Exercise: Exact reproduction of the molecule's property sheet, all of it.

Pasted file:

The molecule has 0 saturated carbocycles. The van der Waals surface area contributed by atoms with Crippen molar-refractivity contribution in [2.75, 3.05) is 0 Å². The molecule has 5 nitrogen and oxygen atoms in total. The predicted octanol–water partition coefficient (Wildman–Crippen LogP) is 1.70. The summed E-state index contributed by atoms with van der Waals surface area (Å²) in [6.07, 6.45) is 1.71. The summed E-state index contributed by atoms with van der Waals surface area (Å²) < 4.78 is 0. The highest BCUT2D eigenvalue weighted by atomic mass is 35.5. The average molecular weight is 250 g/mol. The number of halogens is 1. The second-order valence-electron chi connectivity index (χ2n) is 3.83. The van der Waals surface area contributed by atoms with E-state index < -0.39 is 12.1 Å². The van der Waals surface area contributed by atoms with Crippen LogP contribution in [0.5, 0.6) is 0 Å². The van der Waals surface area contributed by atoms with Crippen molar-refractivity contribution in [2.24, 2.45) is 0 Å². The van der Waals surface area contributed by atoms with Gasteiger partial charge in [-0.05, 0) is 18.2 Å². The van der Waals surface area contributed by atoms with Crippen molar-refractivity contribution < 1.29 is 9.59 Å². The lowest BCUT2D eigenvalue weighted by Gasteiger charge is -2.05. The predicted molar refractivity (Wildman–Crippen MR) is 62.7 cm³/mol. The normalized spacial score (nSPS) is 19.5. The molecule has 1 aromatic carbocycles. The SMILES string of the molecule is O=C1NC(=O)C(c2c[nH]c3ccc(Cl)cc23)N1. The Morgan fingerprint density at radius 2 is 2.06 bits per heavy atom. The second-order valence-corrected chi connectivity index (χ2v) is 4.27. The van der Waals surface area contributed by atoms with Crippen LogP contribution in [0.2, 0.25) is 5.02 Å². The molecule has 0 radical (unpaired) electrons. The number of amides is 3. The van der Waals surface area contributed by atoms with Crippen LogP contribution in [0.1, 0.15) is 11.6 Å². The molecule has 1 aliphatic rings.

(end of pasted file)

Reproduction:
The molecule has 0 saturated carbocycles. The van der Waals surface area contributed by atoms with Crippen molar-refractivity contribution in [2.75, 3.05) is 0 Å². The molecule has 5 nitrogen and oxygen atoms in total. The predicted octanol–water partition coefficient (Wildman–Crippen LogP) is 1.70. The summed E-state index contributed by atoms with van der Waals surface area (Å²) in [6.07, 6.45) is 1.71. The summed E-state index contributed by atoms with van der Waals surface area (Å²) < 4.78 is 0. The highest BCUT2D eigenvalue weighted by atomic mass is 35.5. The average molecular weight is 250 g/mol. The number of halogens is 1. The second-order valence-electron chi connectivity index (χ2n) is 3.83. The van der Waals surface area contributed by atoms with E-state index < -0.39 is 12.1 Å². The van der Waals surface area contributed by atoms with Crippen LogP contribution in [0.5, 0.6) is 0 Å². The van der Waals surface area contributed by atoms with Crippen molar-refractivity contribution in [2.24, 2.45) is 0 Å². The van der Waals surface area contributed by atoms with Gasteiger partial charge in [-0.05, 0) is 18.2 Å². The van der Waals surface area contributed by atoms with Crippen molar-refractivity contribution < 1.29 is 9.59 Å². The lowest BCUT2D eigenvalue weighted by Gasteiger charge is -2.05. The predicted molar refractivity (Wildman–Crippen MR) is 62.7 cm³/mol. The normalized spacial score (nSPS) is 19.5. The molecule has 1 aromatic carbocycles. The SMILES string of the molecule is O=C1NC(=O)C(c2c[nH]c3ccc(Cl)cc23)N1. The Morgan fingerprint density at radius 2 is 2.06 bits per heavy atom. The second-order valence-corrected chi connectivity index (χ2v) is 4.27. The van der Waals surface area contributed by atoms with Crippen LogP contribution in [0.2, 0.25) is 5.02 Å². The molecule has 0 radical (unpaired) electrons. The number of amides is 3. The van der Waals surface area contributed by atoms with Crippen LogP contribution in [0.1, 0.15) is 11.6 Å². The molecule has 1 aliphatic rings.